Exclusives
FacebookTwitterLinkedInGoogle+RSS Feed
Fire EMSEMS TodayEMS Insider

A Life of Selfless Service to Others

BALTIMORE -- As a child, Mickey Lippy dreamed of becoming a rescuer and pretended to fight fires with a vacuum cleaner hose and transport victims on an old TV stand that doubled as a makeshift gurney.

The Carroll County resident, who realized that aspiration by growing up to become a state police flight paramedic, lost his life in a medevac helicopter crash last weekend in Prince George's County. The 34-year-old trooper's lifelong desire to help others was remembered Friday during a funeral service in Gamber attended by family and friends, and hundreds of fire, police and emergency rescue personnel.

"We will never understand the reasons why a young man in the prime of his life was taken this way," said Col. Terrence B. Sheridan, superintendent of the Maryland State Police. "But we know that while he was with us, he lived a life that was an example of selfless service to others."

The helicopter crashed in bad weather while transporting two teenage victims of a Charles County car accident to a hospital. Also killed were the pilot, Stephen H. Bunker, 59, of Waldorf; Tonya Mallard, 38, an emergency medical technician from the Waldorf rescue squad; and Ashley J. Younger, 17, a passenger in one of the cars that collided. The lone survivor was Jordan Wells, 18, a college freshman who was driving the car in which Ashley was a passenger.

"As we remember Mickey Lippy today, we must remember the other individuals who lost their lives and their families," said the Rev. Michael C. Adams, chaplain of the Maryland State Police Aviation Command, who presided over the service.

Yesterday's service was held in the social hall at the Gamber & Community Fire Company and attended by members of the public safety community from across Maryland and as far away as New Jersey. Cars and police and fire vehicles packed the parking lot and lined Niner Road.

Inside the hall, a Maryland flag lay across Trooper Lippy's coffin, which also was adorned with the many hats he wore during his career. Before becoming flight paramedic, the Baltimore native served first as an EMS lieutenant for the Owings Mills Volunteer Fire Department before becoming a firefighter paramedic with the Anne Arundel County Fire Department. In 2004, he joined the Gamber department.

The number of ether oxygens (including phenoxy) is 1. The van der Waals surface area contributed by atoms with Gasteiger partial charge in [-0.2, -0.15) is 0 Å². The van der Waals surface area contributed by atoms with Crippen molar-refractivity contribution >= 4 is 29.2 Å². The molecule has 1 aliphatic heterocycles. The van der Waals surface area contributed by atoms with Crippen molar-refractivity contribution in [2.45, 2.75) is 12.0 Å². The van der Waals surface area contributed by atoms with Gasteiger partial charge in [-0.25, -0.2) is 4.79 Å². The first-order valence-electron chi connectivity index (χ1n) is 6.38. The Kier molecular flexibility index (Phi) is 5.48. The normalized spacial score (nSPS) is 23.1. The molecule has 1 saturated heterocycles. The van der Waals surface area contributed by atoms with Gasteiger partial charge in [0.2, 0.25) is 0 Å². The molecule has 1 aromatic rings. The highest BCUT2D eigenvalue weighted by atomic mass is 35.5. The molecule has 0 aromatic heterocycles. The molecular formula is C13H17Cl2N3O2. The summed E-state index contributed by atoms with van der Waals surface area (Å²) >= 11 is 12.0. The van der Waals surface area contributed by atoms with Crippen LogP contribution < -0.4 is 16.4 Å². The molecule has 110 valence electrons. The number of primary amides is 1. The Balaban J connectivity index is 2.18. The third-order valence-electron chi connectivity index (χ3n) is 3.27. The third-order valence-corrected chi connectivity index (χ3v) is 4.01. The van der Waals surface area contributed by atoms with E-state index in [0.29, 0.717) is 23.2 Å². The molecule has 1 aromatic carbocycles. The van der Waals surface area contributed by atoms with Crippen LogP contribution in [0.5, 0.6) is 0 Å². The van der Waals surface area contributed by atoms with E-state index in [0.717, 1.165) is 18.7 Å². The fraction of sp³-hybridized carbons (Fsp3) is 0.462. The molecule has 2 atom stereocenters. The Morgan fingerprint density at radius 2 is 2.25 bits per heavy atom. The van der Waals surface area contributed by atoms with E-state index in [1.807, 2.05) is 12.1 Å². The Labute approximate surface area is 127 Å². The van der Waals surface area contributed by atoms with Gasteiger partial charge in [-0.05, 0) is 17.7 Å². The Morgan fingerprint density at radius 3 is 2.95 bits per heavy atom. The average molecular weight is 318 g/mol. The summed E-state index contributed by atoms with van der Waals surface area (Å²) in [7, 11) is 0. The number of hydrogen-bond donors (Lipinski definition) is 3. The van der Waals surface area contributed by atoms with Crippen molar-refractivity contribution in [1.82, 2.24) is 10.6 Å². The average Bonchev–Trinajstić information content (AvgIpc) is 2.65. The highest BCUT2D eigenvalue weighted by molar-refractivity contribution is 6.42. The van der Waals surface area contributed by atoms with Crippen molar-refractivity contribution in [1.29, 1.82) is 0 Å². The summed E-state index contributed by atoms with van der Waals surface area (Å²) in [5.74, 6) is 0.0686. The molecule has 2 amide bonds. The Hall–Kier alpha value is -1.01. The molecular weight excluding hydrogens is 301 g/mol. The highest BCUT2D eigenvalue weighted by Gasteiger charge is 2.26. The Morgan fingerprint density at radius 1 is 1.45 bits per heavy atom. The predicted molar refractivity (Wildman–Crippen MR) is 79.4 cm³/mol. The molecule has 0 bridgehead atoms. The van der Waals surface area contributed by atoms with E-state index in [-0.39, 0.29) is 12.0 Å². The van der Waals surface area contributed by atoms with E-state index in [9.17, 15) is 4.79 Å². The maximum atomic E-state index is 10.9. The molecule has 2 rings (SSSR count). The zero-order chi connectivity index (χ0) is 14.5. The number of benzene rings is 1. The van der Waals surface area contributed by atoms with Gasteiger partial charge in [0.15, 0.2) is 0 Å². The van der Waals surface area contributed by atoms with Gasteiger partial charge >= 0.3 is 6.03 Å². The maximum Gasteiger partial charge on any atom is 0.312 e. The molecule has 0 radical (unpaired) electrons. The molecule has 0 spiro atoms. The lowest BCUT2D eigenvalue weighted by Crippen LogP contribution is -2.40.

During his four years as a flight paramedic, Trooper Lippy had made his mark, his colleagues said.

"He touched not only our lives in a positive way, but he also touched the lives of the many patients he treated aboard our helicopters," said Maj. Andrew J. McAndrew, commander of the Aviation Command.

Said Colonel Sheridan, "He became one of the few men and women in our society who step up and say, 'I'll be there when you need me.' "

Trooper Lippy's widow, Christina, had worked with him at the Gamber company, where she was an EMT. She gave birth to a daughter, Madison, four months ago. The family lives in Westminster.

"She's also a part-time EMT as well, so we feel it tenfold," said Bruce Bouch, public information officer for the Gamber company. "The pain she feels, we feel it as well, but as the largest brotherhood and sisterhood in the entire world, we're always going to be there for her and help in any aspect necessary to make sure that Madison has a proper upbringing and she has all the support she needs to do that."

Among those who gave remarks during the service was Gov. Martin O'Malley, who said he met with Trooper Lippy's family Thursday night.

"He dedicated his life to saving the lives of others," the governor said. "He was able to fulfill what I have come to understand was a dream he had from his earliest days of serving as a Maryland State trooper flight paramedic."

Following the service, Trooper Lippy was buried at Dulaney Valley Memorial Gardens in Timonium. His coffin was borne by the flower-adorned Owings Mills Fire Engine No. 312 as it departed Gamber.

Services for two other victims of the crash are scheduled for today. The funeral for Stephen Bunker will be conducted at 11 a.m. at South Potomac Church, 4915 Crain Highway, White Plains. Burial will be at Cedar Hill Cemetery in Suitland. The service for Tonya Mallard will be at 9 a.m. at North Point High School, 2500 Davis Road, Waldorf. Burial will follow at Dulaney Valley.

RELATED ARTICLES

Virginia USAR Team Mobilizes for Nepal

Fairfax County Urban Search and Rescue team is on the way to quake site.

Global Rescuers Converge on Nepal

Teams and relief agencies respond to earthquake disaster.

Over 2,500 Killed in Nepal Quake

Landslides and aftershocks cause fear in survivors and hinder rescue efforts.

FERNO's New 'Proof of Concept' Ambulance has the EMS Industry Talking

You'll hear a lot more about this innovative new ambulance interior, so I will just highlight what its most impressive offerings are to me: Interchangable, c...

Washington State Signs Community Paramedicine Bill into Law

With a lot of passion and perseverance, it’s possible to change the history of EMS.

Firefighters Rescue Man Who Wedged Inside Wall to Evade Cops

A central Indiana man who hid inside a wall in his home to avoid arrest had to berescued by firefighters after he became wedged next to its chimney for ...

Features by Topic

JEMS Connect

CURRENT DISCUSSIONS

 
 

EMS BLOGS

Blogger Browser

Today's Featured Posts

Featured Careers